Letter to HWS Administration

We are concerned about the racial environment on the Hobart and William Smith campus. It has come to our attention that Kiara Ocasio, a William Smith senior, has been reprimanded for an incident that occurred March 3, 2013 and has been removed from campus.  We request that Kiara be allowed to fully participate in the graduation ceremony on May 19, 2013.  Kiara has met the academic requirements necessary for participation in the graduation ceremony.  In addition, allowing her participation is essential in helping Kiara to learn and progress from this incident, to move from a place of anger and hurt to a place of positive and proactive solutions. Allowing Kiara to participate in the graduation ceremony will also signal to the larger community that the administration is fully invested in the wellbeing and futures of HWS students.  More importantly, denying her the right to participate in the graduation ceremony gives the appearance that the administration is overlooking the racial harassment that was a significant part of the incident on March 3, 2013.  In this particular case, everyone involved has some degree of culpability. However, the students that made the hateful comments have not been removed from campus nor have they been denied the right to participate in the graduation ceremony on May 19, 2013. This seemingly differential punishment not only seems to contradict the vision of social equality and fairness that is central to Hobart and William Smith’s identity, but also has the danger of signaling to the community that the administration is blind to the inequalities of race, gender, and sexual orientation that are being experienced by its students, faculty, and staff. 

To the larger community, it seems that Kiara’s situation has been handled with punitive action that does not take into account the larger context of the problems on this campus. The incident on March 3, 2013 is only one of many incidents that have occurred recently that have exemplified racism, misogyny, and homophobia on our small campus. Although violence is never an appropriate response to hate speech, we understand how someone could have such a reaction to violent and hurtful words. It is hard for many, especially those in positions who have not been the subjected to racial oppression and marginalization to truly understand the impact being called “nigger” (among other things) has on someone of color. We must not only proactively work to keep such incidents from happening but we must also consider how we can effectively help students, faculty, and staff cope with the raw emotion that results from being a victim of such provocation and react appropriately.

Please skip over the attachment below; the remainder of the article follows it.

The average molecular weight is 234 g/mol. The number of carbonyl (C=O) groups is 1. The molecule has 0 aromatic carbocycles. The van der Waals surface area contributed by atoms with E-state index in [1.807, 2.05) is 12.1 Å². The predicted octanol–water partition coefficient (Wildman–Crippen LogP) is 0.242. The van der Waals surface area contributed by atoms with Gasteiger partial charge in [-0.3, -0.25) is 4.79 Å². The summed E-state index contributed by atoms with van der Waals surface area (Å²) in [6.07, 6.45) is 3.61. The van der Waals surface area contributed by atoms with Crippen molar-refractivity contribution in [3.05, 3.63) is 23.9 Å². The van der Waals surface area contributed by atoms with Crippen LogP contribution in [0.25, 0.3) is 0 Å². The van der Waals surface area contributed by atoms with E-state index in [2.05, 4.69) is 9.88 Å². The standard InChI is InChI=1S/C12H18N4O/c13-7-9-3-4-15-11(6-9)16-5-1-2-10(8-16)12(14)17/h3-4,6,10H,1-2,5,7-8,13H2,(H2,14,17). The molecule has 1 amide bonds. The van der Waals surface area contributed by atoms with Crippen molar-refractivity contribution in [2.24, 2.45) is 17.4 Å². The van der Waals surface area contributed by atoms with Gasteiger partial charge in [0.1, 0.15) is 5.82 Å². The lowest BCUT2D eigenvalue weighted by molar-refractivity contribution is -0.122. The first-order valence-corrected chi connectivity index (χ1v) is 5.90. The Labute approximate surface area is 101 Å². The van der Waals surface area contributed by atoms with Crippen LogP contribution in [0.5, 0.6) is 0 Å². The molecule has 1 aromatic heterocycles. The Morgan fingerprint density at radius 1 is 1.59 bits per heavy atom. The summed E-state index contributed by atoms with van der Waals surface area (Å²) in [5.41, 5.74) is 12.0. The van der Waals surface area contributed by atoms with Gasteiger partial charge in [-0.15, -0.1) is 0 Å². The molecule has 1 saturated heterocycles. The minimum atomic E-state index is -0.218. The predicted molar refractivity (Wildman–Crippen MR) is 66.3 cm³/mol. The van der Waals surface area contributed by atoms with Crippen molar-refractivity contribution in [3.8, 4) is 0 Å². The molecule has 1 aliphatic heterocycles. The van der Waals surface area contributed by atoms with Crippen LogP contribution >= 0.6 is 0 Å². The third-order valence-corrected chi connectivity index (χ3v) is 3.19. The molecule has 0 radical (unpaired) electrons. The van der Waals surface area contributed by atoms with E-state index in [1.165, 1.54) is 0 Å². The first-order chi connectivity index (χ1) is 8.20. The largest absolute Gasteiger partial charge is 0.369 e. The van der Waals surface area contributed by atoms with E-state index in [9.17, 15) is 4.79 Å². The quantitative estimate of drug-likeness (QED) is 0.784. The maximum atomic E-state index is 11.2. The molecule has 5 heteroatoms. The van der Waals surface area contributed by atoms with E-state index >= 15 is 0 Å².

We are writing this letter because we are all responsible for our community.  It takes a community response to combat injustice. We are very proud of the milestones that have been made on our campus that have reestablished lines of trust between administration, faculty members, and students. Last semester, the Race and Racism Coalition was successful in exposing the fact that racism on our campus is an unfortunate reality, but we still have a long way to go.  Kiara’s situation presents the administration with the opportunity to build on this work.  Kiara’s experience is one of many that demonstrate that acts of hate speech and bigotry are not simply isolated incidents, but rather part of structural inequalities we must address with an open dialogue. This will allow the administration to send a clear message that these acts, both overt and subtle, will not be tolerated.

A valuable liberal arts education does not only happen inside of classrooms and lecture halls.  It also happens in the daily, lived experiences of individuals.  We can work towards the ultimate goal of having a safer, more tolerant HWS community that is genuinely welcoming of diversity. In order for this to occur, the administration should  partner with the other members of the community towards positive growth. We, including Kiara, are well invested in the opportunities provided by the Colleges with faith that it would adhere to and abide by the standards it advertises. Let’s make sure we can move on from this moment, together. 

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